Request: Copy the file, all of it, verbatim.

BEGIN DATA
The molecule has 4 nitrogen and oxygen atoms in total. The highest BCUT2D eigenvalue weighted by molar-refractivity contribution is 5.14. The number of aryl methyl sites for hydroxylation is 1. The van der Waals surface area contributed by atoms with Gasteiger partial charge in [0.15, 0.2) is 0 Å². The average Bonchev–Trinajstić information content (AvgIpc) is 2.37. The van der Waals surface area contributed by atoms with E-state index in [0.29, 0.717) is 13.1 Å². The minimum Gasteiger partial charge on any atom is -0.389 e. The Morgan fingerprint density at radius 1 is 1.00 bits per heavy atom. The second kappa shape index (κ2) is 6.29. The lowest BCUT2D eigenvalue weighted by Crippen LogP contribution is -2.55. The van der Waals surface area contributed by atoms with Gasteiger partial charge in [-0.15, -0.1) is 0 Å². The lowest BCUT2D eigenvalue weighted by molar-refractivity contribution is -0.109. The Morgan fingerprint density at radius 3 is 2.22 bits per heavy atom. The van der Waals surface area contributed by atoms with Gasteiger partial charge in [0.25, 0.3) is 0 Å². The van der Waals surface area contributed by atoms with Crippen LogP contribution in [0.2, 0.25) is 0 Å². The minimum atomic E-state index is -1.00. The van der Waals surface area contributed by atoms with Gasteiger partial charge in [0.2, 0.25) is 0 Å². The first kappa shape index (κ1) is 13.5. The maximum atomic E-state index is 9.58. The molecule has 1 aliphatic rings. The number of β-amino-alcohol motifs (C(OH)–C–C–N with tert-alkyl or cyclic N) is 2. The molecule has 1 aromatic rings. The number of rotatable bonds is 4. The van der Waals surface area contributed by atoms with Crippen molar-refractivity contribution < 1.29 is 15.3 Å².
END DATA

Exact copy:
The molecule has 4 nitrogen and oxygen atoms in total. The highest BCUT2D eigenvalue weighted by molar-refractivity contribution is 5.14. The number of aryl methyl sites for hydroxylation is 1. The van der Waals surface area contributed by atoms with Gasteiger partial charge in [0.15, 0.2) is 0 Å². The average Bonchev–Trinajstić information content (AvgIpc) is 2.37. The van der Waals surface area contributed by atoms with E-state index in [0.29, 0.717) is 13.1 Å². The minimum Gasteiger partial charge on any atom is -0.389 e. The Morgan fingerprint density at radius 1 is 1.00 bits per heavy atom. The second kappa shape index (κ2) is 6.29. The lowest BCUT2D eigenvalue weighted by Crippen LogP contribution is -2.55. The van der Waals surface area contributed by atoms with Gasteiger partial charge in [-0.15, -0.1) is 0 Å². The lowest BCUT2D eigenvalue weighted by molar-refractivity contribution is -0.109. The Morgan fingerprint density at radius 3 is 2.22 bits per heavy atom. The van der Waals surface area contributed by atoms with Gasteiger partial charge in [0.25, 0.3) is 0 Å². The van der Waals surface area contributed by atoms with Crippen LogP contribution in [0.2, 0.25) is 0 Å². The minimum atomic E-state index is -1.00. The van der Waals surface area contributed by atoms with Gasteiger partial charge in [0.2, 0.25) is 0 Å². The first kappa shape index (κ1) is 13.5. The maximum atomic E-state index is 9.58. The molecule has 1 aliphatic rings. The number of β-amino-alcohol motifs (C(OH)–C–C–N with tert-alkyl or cyclic N) is 2. The molecule has 1 aromatic rings. The number of rotatable bonds is 4. The van der Waals surface area contributed by atoms with Crippen molar-refractivity contribution < 1.29 is 15.3 Å².